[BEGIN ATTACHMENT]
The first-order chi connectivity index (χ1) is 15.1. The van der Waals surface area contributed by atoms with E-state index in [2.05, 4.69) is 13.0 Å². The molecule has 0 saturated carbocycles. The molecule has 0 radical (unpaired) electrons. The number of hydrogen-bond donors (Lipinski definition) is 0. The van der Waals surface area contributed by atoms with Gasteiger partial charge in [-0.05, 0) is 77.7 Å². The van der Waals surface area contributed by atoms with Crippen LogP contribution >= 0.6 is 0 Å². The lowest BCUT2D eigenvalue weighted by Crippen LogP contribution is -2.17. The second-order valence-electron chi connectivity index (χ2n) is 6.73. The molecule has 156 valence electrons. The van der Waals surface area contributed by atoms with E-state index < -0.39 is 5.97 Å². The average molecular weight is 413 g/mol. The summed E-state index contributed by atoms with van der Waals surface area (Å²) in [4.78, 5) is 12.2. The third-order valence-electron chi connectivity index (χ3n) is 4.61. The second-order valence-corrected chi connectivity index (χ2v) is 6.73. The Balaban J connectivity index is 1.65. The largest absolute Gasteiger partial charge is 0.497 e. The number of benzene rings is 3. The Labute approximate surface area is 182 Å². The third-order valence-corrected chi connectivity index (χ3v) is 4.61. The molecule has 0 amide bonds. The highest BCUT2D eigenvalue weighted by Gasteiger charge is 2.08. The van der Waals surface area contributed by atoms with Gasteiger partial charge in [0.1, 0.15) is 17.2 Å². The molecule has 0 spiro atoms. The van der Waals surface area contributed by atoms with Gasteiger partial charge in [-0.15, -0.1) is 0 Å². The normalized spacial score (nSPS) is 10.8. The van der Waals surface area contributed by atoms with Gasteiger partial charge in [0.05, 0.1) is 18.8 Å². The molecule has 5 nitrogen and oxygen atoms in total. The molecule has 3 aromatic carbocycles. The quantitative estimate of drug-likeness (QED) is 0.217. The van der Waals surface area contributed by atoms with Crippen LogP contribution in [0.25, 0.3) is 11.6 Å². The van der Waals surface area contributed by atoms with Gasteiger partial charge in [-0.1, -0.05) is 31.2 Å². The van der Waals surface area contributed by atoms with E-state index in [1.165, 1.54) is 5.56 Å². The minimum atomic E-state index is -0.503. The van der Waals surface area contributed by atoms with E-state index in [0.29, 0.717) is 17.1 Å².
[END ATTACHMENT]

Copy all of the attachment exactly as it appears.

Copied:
The first-order chi connectivity index (χ1) is 15.1. The van der Waals surface area contributed by atoms with E-state index in [2.05, 4.69) is 13.0 Å². The molecule has 0 saturated carbocycles. The molecule has 0 radical (unpaired) electrons. The number of hydrogen-bond donors (Lipinski definition) is 0. The van der Waals surface area contributed by atoms with Gasteiger partial charge in [-0.05, 0) is 77.7 Å². The van der Waals surface area contributed by atoms with Crippen LogP contribution >= 0.6 is 0 Å². The lowest BCUT2D eigenvalue weighted by Crippen LogP contribution is -2.17. The second-order valence-electron chi connectivity index (χ2n) is 6.73. The molecule has 156 valence electrons. The van der Waals surface area contributed by atoms with E-state index < -0.39 is 5.97 Å². The average molecular weight is 413 g/mol. The summed E-state index contributed by atoms with van der Waals surface area (Å²) in [4.78, 5) is 12.2. The third-order valence-electron chi connectivity index (χ3n) is 4.61. The second-order valence-corrected chi connectivity index (χ2v) is 6.73. The Balaban J connectivity index is 1.65. The largest absolute Gasteiger partial charge is 0.497 e. The number of benzene rings is 3. The Labute approximate surface area is 182 Å². The third-order valence-corrected chi connectivity index (χ3v) is 4.61. The molecule has 0 amide bonds. The highest BCUT2D eigenvalue weighted by Gasteiger charge is 2.08. The van der Waals surface area contributed by atoms with Gasteiger partial charge in [0.1, 0.15) is 17.2 Å². The molecule has 0 spiro atoms. The van der Waals surface area contributed by atoms with Gasteiger partial charge in [-0.15, -0.1) is 0 Å². The normalized spacial score (nSPS) is 10.8. The van der Waals surface area contributed by atoms with Gasteiger partial charge in [0.05, 0.1) is 18.8 Å². The molecule has 5 nitrogen and oxygen atoms in total. The molecule has 3 aromatic carbocycles. The quantitative estimate of drug-likeness (QED) is 0.217. The van der Waals surface area contributed by atoms with Crippen LogP contribution in [0.25, 0.3) is 11.6 Å². The van der Waals surface area contributed by atoms with Gasteiger partial charge in [-0.1, -0.05) is 31.2 Å². The van der Waals surface area contributed by atoms with E-state index in [1.165, 1.54) is 5.56 Å². The minimum atomic E-state index is -0.503. The van der Waals surface area contributed by atoms with E-state index in [0.29, 0.717) is 17.1 Å².